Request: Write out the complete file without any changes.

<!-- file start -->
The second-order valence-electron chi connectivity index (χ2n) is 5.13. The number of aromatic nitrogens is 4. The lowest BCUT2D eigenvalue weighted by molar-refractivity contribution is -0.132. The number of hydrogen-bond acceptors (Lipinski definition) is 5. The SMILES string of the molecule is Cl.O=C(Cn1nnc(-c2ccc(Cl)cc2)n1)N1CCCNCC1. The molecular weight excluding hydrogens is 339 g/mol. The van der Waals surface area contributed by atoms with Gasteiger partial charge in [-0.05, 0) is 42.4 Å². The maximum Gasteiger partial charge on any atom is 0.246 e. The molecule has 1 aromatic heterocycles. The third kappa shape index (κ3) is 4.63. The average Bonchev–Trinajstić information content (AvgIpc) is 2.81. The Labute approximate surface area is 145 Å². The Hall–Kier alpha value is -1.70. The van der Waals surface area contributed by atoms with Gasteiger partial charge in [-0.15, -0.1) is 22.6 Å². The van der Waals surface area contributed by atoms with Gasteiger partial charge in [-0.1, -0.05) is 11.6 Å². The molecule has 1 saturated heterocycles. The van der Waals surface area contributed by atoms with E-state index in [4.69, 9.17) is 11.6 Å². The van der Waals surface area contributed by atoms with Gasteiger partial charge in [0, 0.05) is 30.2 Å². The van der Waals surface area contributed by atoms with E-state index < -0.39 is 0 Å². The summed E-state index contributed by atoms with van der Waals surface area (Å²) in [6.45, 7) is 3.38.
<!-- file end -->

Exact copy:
The second-order valence-electron chi connectivity index (χ2n) is 5.13. The number of aromatic nitrogens is 4. The lowest BCUT2D eigenvalue weighted by molar-refractivity contribution is -0.132. The number of hydrogen-bond acceptors (Lipinski definition) is 5. The SMILES string of the molecule is Cl.O=C(Cn1nnc(-c2ccc(Cl)cc2)n1)N1CCCNCC1. The molecular weight excluding hydrogens is 339 g/mol. The van der Waals surface area contributed by atoms with Gasteiger partial charge in [-0.05, 0) is 42.4 Å². The maximum Gasteiger partial charge on any atom is 0.246 e. The molecule has 1 aromatic heterocycles. The third kappa shape index (κ3) is 4.63. The average Bonchev–Trinajstić information content (AvgIpc) is 2.81. The Labute approximate surface area is 145 Å². The Hall–Kier alpha value is -1.70. The van der Waals surface area contributed by atoms with Gasteiger partial charge in [-0.15, -0.1) is 22.6 Å². The van der Waals surface area contributed by atoms with Gasteiger partial charge in [-0.1, -0.05) is 11.6 Å². The molecule has 1 saturated heterocycles. The van der Waals surface area contributed by atoms with E-state index in [4.69, 9.17) is 11.6 Å². The van der Waals surface area contributed by atoms with Gasteiger partial charge in [0, 0.05) is 30.2 Å². The van der Waals surface area contributed by atoms with E-state index < -0.39 is 0 Å². The summed E-state index contributed by atoms with van der Waals surface area (Å²) in [6.45, 7) is 3.38.